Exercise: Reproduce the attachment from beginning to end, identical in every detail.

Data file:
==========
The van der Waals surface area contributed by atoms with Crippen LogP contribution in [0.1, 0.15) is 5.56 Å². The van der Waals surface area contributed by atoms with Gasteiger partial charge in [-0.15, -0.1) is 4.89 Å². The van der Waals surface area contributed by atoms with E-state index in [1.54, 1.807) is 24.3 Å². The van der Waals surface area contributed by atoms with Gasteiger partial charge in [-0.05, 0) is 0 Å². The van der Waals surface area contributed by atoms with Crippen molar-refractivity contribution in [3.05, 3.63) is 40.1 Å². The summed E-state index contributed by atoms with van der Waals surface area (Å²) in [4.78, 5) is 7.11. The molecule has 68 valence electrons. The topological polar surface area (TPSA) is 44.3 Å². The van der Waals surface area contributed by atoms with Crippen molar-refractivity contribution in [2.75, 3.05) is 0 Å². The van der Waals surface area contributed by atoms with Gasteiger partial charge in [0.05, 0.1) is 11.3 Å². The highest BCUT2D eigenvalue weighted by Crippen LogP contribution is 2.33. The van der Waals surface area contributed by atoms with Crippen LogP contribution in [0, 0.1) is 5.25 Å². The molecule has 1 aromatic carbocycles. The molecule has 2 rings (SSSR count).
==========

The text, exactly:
The van der Waals surface area contributed by atoms with Crippen LogP contribution in [0.1, 0.15) is 5.56 Å². The van der Waals surface area contributed by atoms with Gasteiger partial charge in [-0.15, -0.1) is 4.89 Å². The van der Waals surface area contributed by atoms with E-state index in [1.54, 1.807) is 24.3 Å². The van der Waals surface area contributed by atoms with Gasteiger partial charge in [-0.05, 0) is 0 Å². The van der Waals surface area contributed by atoms with Crippen molar-refractivity contribution in [3.05, 3.63) is 40.1 Å². The summed E-state index contributed by atoms with van der Waals surface area (Å²) in [4.78, 5) is 7.11. The molecule has 68 valence electrons. The topological polar surface area (TPSA) is 44.3 Å². The van der Waals surface area contributed by atoms with Crippen molar-refractivity contribution in [2.75, 3.05) is 0 Å². The van der Waals surface area contributed by atoms with Gasteiger partial charge in [0.05, 0.1) is 11.3 Å². The highest BCUT2D eigenvalue weighted by Crippen LogP contribution is 2.33. The van der Waals surface area contributed by atoms with Crippen LogP contribution in [0, 0.1) is 5.25 Å². The molecule has 1 aromatic carbocycles. The molecule has 2 rings (SSSR count).